Alaska Shares Details Of New Aer Lingus Partnership

A couple of days ago I wrote about how there were media reports that Alaska and Aer Lingus would be forming a partnership. We hadn’t heard anything directly from either airline, though this is logical enough, and something I predicted when Aer Lingus announced that they’d add flights to Seattle as of this May.

Alaska Airlines has now issued a press release regarding this new partnership, which contains some further details, though doesn’t answer everything.

Per the press release, Alaska Airlines and Aer Lingus will be introducing an interline agreement as of April, allowing passengers to book tickets that include travel on both airlines, and check bags through to their final destination when traveling on Alaska and Aer Lingus.

Alaska Mileage Plan members will also be able to earn and redeem miles on Aer Lingus, and Aer Lingus AerClub members will be able to earn and redeem Avios on Alaska (which is significantly less exciting). The big question has been when that would happen, though as of now Alaska just says that functionality will be added as of “a later date.”

Here’s what executives from both airlines had to say:

“This new partnership with Aer Lingus is another example of how Alaska is giving our Mileage Plan members more and more ways to travel and earn miles to all corners of the map through our diverse global partners,” said Andrew Harrison, Alaska Airlines’ executive vice president and chief commercial officer. “Aer Lingus provides our members even more reach for travel within Europe, with seamless service through Dublin to 24 cities in the U.K. and Europe.”

“We’re pleased to join with Alaska Airlines. It’s a meeting of like-minded, service-oriented carriers bringing attractive propositions to their respective travelers,” said Greg KaldahlAer Lingus’ chief strategy and planning officer. “Our Aer Lingus guests will now be able to connect onwards to a wide range of destinations up and down the West Coast, Alaska and Hawaii; while loyal Alaska flyers will gain the opportunity to fly transatlantic on Ireland’s only 4-star airline. We are looking forward to a long and successful partnership.”

I’d of course love to see Alaska add mileage earning and redemptions soon, though my guess is that it may be this fall or winter before that functionality is fully added, especially since they haven’t yet given a timeframe. I suspect they’ll first introduce reciprocal mileage earning, and then at a later point introduce reciprocal mileage redemptions, as that’s the precedent that Mileage Plan has set.

Alaska added a partnership with Finnair last May, and a partnership with Singapore Airlines last August. While you can now earn Alaska miles for travel on Finnair and Singapore, you can’t redeem miles on them yet. This is in spite of the fact that Alaska promised redemptions on Finnair as of last fall.

Regardless, this is an exciting development, and I look forward to eventually being able to earn and redeem miles on Aer Lingus, given their reasonable business class fares, as well as the great value of Mileage Plan, which will allow members to redeem miles for tickets on Aer Lingus to Europe (hopefully with minimal or no fuel surcharges), with a stopover in Dublin.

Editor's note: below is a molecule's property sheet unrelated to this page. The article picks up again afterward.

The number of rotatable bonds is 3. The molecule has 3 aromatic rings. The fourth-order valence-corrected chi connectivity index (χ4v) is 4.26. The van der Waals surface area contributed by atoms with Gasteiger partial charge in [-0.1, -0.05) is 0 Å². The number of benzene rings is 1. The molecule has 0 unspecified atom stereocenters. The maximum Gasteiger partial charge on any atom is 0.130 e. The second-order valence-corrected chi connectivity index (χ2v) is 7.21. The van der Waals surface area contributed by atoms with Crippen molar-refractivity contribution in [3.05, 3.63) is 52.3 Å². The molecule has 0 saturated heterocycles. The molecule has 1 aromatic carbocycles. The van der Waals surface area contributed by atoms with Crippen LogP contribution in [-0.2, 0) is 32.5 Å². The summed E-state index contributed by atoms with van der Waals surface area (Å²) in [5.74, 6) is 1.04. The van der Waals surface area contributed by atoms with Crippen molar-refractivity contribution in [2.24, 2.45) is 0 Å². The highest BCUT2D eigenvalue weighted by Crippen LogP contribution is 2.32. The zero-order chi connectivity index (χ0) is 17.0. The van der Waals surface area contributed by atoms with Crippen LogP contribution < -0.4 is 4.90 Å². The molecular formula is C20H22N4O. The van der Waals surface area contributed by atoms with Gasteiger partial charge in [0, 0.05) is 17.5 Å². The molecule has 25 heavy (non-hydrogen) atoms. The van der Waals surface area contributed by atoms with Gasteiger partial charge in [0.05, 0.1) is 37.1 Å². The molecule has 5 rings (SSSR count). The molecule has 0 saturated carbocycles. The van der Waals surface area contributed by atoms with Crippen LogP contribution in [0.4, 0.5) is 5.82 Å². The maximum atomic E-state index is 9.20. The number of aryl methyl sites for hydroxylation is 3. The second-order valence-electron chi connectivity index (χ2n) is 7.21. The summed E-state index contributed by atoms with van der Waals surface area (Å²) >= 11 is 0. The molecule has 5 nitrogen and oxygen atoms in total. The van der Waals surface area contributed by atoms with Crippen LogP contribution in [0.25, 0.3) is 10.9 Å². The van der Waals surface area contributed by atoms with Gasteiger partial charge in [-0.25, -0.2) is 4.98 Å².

Comments

  1. At this point, Alaska is practically a One World airline for North American travelers. They lost all their Skyteam partners and signing up more and more One World airlines (or their partners).

  2. They still have KE which is a SkyTeam airline. But the rest of the partners are skewed towards One World indeed.

  3. I’ve always wondered if they would actually join Oneworld, I guess if they add a partnership with Iberia next we’ll know it’s coming.

  4. AA has a weak presence in Northwest, so I do not think they are THAT against AS. They also just added SQ so it is not really going towards OW. AS seems to be looking for whatever partner they can find, which seems to be OW airlines most of the time. Also do not forget their unique partners like EK, HU, and FI.

  5. I love Aer Lingus. I love Dublin. I love Wexford. I love Ireland. I love the Irish people. The main thing I don’t like is that they drive on the “wrong” i.e. left side of the road.

    I know many of you already know that you can pre-clear US customs in Dublin even before you get on the plane, some of you may not. That makes a huge difference in being able to deplane completely as if it were a domestic flight. I always look forward to stopping in Dublin at least for one night prior to returning to the US. It’s just how I do Europe. Try it.

  6. Regarding AS joining OW: did AA and/or AS *want* to pull back on their partnership, or was AS forced to do it as condition of acquiring VX? I would think that if neither AA nor AS wanted that and it was purely a regulatory thing, that AS joining OW would be more likely.

  7. @Color me Irish – I hate the Dublin pre-check. You swap a potential long immigration queue in the US (sometimes I wait an hour, often I’m through within 20 mins) with a guaranteed long immigration queue in Ireland – after which you sit in a plain waiting room for 1 hour plus!

    Maybe I’ve just been unlucky in Dublin/lucky in the US though?

  8. Callum,

    I’ve seen people miss flights because of the delay with US pre-clearance. Their bags then get de-planed and they have to leave the area and, presumably, wait 24 hours for the next flight.

    If you are starting your trip in Dublin you can build in extra time, and there is a lounge air-side. But if you are connecting in DUB then it can be tight

  9. Ben [or Tiffany ,love her], I have a paid Business Class trip on Aer Lingus coming up…Do you think it would be safe to just not credit these miles to any program and attempt to credit to Alaska MP once the functionality is in place…??? I think that my only other option for earning would be BA Avios…Thoughts…???

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